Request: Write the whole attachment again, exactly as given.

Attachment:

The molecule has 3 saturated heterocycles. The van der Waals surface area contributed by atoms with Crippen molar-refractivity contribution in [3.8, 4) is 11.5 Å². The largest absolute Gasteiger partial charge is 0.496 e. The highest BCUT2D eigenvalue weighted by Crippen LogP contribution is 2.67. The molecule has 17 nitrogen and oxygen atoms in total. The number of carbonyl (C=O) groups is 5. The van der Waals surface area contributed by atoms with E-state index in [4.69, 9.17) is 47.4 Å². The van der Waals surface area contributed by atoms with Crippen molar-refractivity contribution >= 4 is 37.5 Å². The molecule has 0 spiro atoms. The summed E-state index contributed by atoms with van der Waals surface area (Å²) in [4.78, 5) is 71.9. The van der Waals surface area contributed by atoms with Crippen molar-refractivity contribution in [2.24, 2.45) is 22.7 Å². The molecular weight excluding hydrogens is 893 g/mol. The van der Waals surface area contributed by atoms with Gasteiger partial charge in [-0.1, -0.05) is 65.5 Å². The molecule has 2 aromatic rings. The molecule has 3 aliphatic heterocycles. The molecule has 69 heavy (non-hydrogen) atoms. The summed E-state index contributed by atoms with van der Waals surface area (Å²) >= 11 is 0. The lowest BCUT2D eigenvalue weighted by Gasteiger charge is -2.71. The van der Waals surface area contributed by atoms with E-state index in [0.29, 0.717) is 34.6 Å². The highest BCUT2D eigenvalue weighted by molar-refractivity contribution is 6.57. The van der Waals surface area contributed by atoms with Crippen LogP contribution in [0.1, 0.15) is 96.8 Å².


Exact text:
The molecule has 3 saturated heterocycles. The van der Waals surface area contributed by atoms with Crippen molar-refractivity contribution in [3.8, 4) is 11.5 Å². The largest absolute Gasteiger partial charge is 0.496 e. The highest BCUT2D eigenvalue weighted by Crippen LogP contribution is 2.67. The molecule has 17 nitrogen and oxygen atoms in total. The number of carbonyl (C=O) groups is 5. The van der Waals surface area contributed by atoms with E-state index in [4.69, 9.17) is 47.4 Å². The van der Waals surface area contributed by atoms with Crippen molar-refractivity contribution >= 4 is 37.5 Å². The molecule has 0 spiro atoms. The summed E-state index contributed by atoms with van der Waals surface area (Å²) in [4.78, 5) is 71.9. The van der Waals surface area contributed by atoms with Crippen molar-refractivity contribution in [2.24, 2.45) is 22.7 Å². The molecular weight excluding hydrogens is 893 g/mol. The van der Waals surface area contributed by atoms with Gasteiger partial charge in [-0.1, -0.05) is 65.5 Å². The molecule has 2 aromatic rings. The molecule has 3 aliphatic heterocycles. The molecule has 69 heavy (non-hydrogen) atoms. The summed E-state index contributed by atoms with van der Waals surface area (Å²) >= 11 is 0. The lowest BCUT2D eigenvalue weighted by Gasteiger charge is -2.71. The van der Waals surface area contributed by atoms with E-state index in [0.29, 0.717) is 34.6 Å². The highest BCUT2D eigenvalue weighted by molar-refractivity contribution is 6.57. The van der Waals surface area contributed by atoms with Crippen LogP contribution in [0.1, 0.15) is 96.8 Å².